An Iceland road trip is high on many travellers wishlists, but the thought of having to drive in Iceland often puts people off actually making this dream a reality.
We’ve toured Iceland by car a number of times and driven thousands of miles in the country. In today’s post, we’re going to share some of the most important things you need to know about driving in Iceland, so you can decide if hiring a car and doing a self-drive road trip is for you.
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Tips for Driving in Iceland
Below I answer 11 of the common questions that you may have about driving in Iceland. These are all the things I would have wanted to know the first time I visited Iceland, and they should help you with your Iceland road trip planning.
What are the Speed limits in Iceland?
Iceland has three main speed limits to be aware of, with speeds measured in kilometres per hour. These are:
- 90 km/h on sealed roads away from built up areas
- 80 km/h on gravel or dirt roads
- 50 km/h in towns and cities
Speed limits are of course displayed on signs, and will sometimes be lower than the above, so always keep an eye out for road signs indicating the speed limit.
For those of you used to working in miles and miles per hour, 90km/h is approximately 55mph, 80km/h is approximately 50mph and 50km/h is around 30mph.
What are the License Requirements for Driving in Iceland?
You can drive in Iceland with the driving license from your home country as long as it is printed in Latin characters and features both a license number and a photo of you. This means that most European licenses, as well as licenses from the USA, Australia, New Zealand and many other countries are likely to be accepted.
If your license doesn’t meet these criteria, you will want to get an International Drivers License, also known as an International Driver’s Permit (or IDP) before you travel to Iceland. You’ll need to check with your local government driving agency to find out how to do that.
Also, be aware that many rental car companies will require you to have held your driver’s license for at least a year before they will rent you a car.
Note that many rental companies also have other restrictions, including a minimum age. The minimum age varies depending on the rental agency, but is usually around 20. In additional, most rentals charge a premium for drivers under 25, and there may also be restrictions on the type of car they will hire you.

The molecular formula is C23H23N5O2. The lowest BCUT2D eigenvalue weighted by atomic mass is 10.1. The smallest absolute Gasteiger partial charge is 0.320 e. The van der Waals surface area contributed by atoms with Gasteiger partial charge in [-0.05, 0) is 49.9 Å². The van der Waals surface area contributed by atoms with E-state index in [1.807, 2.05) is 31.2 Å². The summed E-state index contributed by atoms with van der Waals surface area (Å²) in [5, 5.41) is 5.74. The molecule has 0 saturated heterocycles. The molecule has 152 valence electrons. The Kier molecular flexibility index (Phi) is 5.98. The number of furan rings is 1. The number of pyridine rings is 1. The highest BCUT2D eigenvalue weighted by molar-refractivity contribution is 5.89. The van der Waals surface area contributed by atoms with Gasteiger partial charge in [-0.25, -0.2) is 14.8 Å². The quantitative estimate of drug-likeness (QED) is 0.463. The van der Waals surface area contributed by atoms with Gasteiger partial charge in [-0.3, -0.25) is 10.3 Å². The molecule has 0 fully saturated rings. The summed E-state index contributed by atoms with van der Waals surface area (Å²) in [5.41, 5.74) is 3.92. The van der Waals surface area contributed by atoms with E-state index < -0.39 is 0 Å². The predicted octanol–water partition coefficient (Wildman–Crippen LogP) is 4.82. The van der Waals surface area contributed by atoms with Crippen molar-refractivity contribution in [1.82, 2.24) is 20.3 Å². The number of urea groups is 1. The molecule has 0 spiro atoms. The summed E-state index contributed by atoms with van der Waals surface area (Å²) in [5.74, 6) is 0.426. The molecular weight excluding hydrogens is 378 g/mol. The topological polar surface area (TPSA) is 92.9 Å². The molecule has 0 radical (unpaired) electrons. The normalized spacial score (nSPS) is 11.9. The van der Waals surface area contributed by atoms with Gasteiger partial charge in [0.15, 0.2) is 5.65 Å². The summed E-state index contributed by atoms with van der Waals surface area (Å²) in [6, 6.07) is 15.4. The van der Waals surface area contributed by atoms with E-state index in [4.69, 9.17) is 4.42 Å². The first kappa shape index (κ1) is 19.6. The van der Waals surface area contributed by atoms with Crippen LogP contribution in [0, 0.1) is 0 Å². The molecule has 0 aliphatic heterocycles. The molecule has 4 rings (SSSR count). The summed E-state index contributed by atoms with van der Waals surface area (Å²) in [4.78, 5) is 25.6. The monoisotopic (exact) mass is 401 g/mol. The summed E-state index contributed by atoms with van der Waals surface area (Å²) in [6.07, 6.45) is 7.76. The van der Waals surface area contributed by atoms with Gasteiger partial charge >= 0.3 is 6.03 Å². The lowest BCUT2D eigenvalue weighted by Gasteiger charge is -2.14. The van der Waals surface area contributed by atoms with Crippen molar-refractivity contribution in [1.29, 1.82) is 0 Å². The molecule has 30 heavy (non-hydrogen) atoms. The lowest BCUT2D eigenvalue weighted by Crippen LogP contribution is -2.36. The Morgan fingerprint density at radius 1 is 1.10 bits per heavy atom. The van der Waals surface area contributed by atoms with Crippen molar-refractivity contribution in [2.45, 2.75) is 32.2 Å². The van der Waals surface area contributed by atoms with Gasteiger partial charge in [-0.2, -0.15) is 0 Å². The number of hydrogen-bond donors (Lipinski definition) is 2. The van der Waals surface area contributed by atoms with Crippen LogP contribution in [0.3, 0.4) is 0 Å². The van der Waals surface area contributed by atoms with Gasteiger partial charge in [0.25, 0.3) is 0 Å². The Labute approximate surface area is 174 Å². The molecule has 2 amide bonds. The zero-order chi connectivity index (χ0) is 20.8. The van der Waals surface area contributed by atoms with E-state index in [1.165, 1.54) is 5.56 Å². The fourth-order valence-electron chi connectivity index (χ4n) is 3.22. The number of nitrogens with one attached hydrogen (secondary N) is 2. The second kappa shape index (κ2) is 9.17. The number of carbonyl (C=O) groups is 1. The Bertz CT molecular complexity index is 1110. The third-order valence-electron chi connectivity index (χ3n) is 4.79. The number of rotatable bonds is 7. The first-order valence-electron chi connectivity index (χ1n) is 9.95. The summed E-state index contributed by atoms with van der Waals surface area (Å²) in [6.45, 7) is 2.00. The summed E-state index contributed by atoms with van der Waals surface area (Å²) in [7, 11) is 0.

For this reason, younger visitors to Iceland may consider taking guided tours or public transport instead of driving, and you can see our list of alternatives to driving in Iceland further on in the post.
Which Side of the Road do you Drive on in Iceland?
In Iceland cars drive on the right hand side of the road, as they do in most of Europe and the USA.
What are the different Road Types in Iceland?
The predominant road surface in Iceland is sealed asphalt, and the majority of sights and attractions in the country can be reached on these paved roads. If you are driving the Iceland Ring Road, you will find that this is nearly all paved for example, with just a small stretch of unpaved gravel in eastern Iceland.
There are however lots of stretches of unsealed road in Iceland, which is usually a gravel surface. These vary greatly in condition – some are perfectly fine to drive with a standard two wheel drive car, whereas others will require a four wheel drive.
There is also a specific type of road in Iceland known as an “F” road. These are found in the high parts of the country, also known as the Highlands, and these are usually the roughest roads. They are often closed for much of the year due to snow, and when open they require a four wheel drive vehicle.
Note that if a road requires a four wheel drive vehicle, it will usually have very large signs at the start of the road making it clear what kind of vehicle is suitable for these roads. If it specifies a four wheel drive, it will mean a proper high clearance four wheel drive SUV type vehicle like a Jeep, not a normal vehicle with four wheel or all wheel drive.
Driving the wrong type of vehicle on a road is highly inadvisable, and you absolutely will not be covered by your rental car insurance if you suffer any damage or get into any vehicle trouble. In addition, if a road is closed (there will be a big “road closed” sign), it is illegal to drive on it, and you will incur massive fees if you get stuck out here in your rental car and require recovery.
Is it Legal to Drive Off-road in Iceland?
It’s illegal to drive off-road in Iceland, and fines for driving off-road are significant. Essentially if there is no marked track or route, you can’t drive there.
The reason for this is that whilst the Icelandic wilderness might look rugged and tough, the reality is that this is a delicate ecosystem, and the damage done by vehicles can be both extensive and lasting.